Talking to our Laos country director

In the field article written on the 09 Nov 2011

Photo: Elaine Montegriffo/OxfamAUS

Ever wondered what it’d be like working for Oxfam in the field? Now’s your chance to find out! This interview with our Laos country director Elaine Montegriffo provides a rare glimpse into the highlights, the challenges, and the day-to-day details of her work.

How did you come to be working for Oxfam in Vientiane?

Elaine Montegriffo. Photo: Lara McKinley/OxfamAUS

I have been working on Oxfam Australia’s East Asia program for about 3 years, with a focus on the Laos and Cambodia programs. Although based in Melbourne, I spent considerable time in Laos, including a three-month secondment when the previous country director was on long service leave. When he retired earlier this year after 21 years, I was delighted to be appointed and moved to Vientiane in February 2011. The fact that I had already built strong relationships with the staff here and knew the programs well made for an effective transition into the role.

What are some of your daily work activities?
They are very varied. I have recently been working with other Oxfams in Laos to develop a new five-year strategy and program. I have met with the government and UN bodies to discuss how to improve Disaster Preparedness in Laos, and worked with our humanitarian staff to develop a response to damage to farmlands caused by Typhoon Haima. I have been finalising a presentation on our humanitarian work in Laos for donors, which I recently presented in Melbourne. A highlight of my role is that every couple of months I travel to remote rural areas where we are working with some very poor communities. I am constantly amazed by their achievements in desperately difficult conditions.

What are the highlights of working with different cultures?
Working in a different culture unearths so much about your own beliefs, preferences and values, allowing you to examine them critically, in a way that you simply do not have to at home. It’s a privilege to be able to learn new perspectives and values from Laos people, and I think it is a tremendously enriching experience. Differences in culture here are more a source of amusement or curiosity than stress, and that’s a reflection on the values of the Laotian people.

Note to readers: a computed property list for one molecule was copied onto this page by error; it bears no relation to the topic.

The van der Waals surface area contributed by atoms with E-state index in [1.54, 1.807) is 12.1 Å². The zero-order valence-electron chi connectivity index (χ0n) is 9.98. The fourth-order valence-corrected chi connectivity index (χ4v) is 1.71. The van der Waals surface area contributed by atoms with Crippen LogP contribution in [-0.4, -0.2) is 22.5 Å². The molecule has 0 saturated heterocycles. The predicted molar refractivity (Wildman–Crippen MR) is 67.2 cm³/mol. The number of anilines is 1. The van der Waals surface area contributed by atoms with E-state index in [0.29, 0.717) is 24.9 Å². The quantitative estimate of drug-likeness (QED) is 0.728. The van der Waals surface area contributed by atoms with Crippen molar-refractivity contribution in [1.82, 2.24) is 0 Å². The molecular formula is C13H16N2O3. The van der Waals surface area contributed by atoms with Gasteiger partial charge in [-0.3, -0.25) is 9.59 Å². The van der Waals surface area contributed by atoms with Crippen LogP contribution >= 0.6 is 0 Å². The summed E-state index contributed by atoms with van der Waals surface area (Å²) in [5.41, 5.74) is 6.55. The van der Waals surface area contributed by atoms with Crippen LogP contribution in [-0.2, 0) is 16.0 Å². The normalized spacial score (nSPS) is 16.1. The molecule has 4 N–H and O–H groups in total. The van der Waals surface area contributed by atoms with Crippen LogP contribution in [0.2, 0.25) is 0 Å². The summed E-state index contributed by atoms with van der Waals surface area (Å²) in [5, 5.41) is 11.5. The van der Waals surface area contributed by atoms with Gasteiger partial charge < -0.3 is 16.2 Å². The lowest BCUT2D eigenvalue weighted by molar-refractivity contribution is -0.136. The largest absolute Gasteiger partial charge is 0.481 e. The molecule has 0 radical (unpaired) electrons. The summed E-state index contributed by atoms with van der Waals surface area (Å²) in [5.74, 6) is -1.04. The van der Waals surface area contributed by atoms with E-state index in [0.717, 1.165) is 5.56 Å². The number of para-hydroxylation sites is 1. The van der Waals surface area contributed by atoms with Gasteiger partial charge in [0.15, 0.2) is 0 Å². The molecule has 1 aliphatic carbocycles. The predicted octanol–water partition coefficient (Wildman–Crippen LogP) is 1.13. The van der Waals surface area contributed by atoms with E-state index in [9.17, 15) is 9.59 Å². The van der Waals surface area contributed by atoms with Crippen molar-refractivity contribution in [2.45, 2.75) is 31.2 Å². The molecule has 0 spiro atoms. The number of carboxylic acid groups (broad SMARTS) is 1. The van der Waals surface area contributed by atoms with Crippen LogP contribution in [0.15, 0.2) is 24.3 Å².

How do you manage the cultural differences?
Some things are done differently in Vientiane from the way they are done in Melbourne; you accept this and try to accommodate it, but you don’t always get it right. Fortunately Laotians are very forgiving when you make a blunder and it’s a great opportunity for a joke! Sometimes you have to be creative and explore new ways of approaching things; for example, providing appropriate time and space for more junior people to give their views and ideas.

What do you enjoy most about living in Vientiane?
The people, the people and, oh yes, the people! Laos people are incredibly warm, friendly and generous of spirit — and they have a great sense of fun! They also have a great sense of perspective — enjoying your life and family and friends takes priority over everything else. They make Vientiane a delightful place to live.

Although it’s developing rapidly, Vientiane does not feel like a capital city. It is a very charming town draped along the bank of the great Mekong River, which travels the entire length of the country. The level of the Mekong rises and falls dramatically during the year — it’s like the pulse of the country. Its people and size make Vientiane a really easy city to live in. Nothing is very far away, there’s very little traffic pollution and it’s a fascinating place to wonder around discovering temples, bookshops, cafés and markets. Vientiane’s French heritage is reflected in its buildings and its dining options.  Living here certainly makes one reflect on the quality of life in our large cities.

First published on the Asialink website

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Read about our work in Laos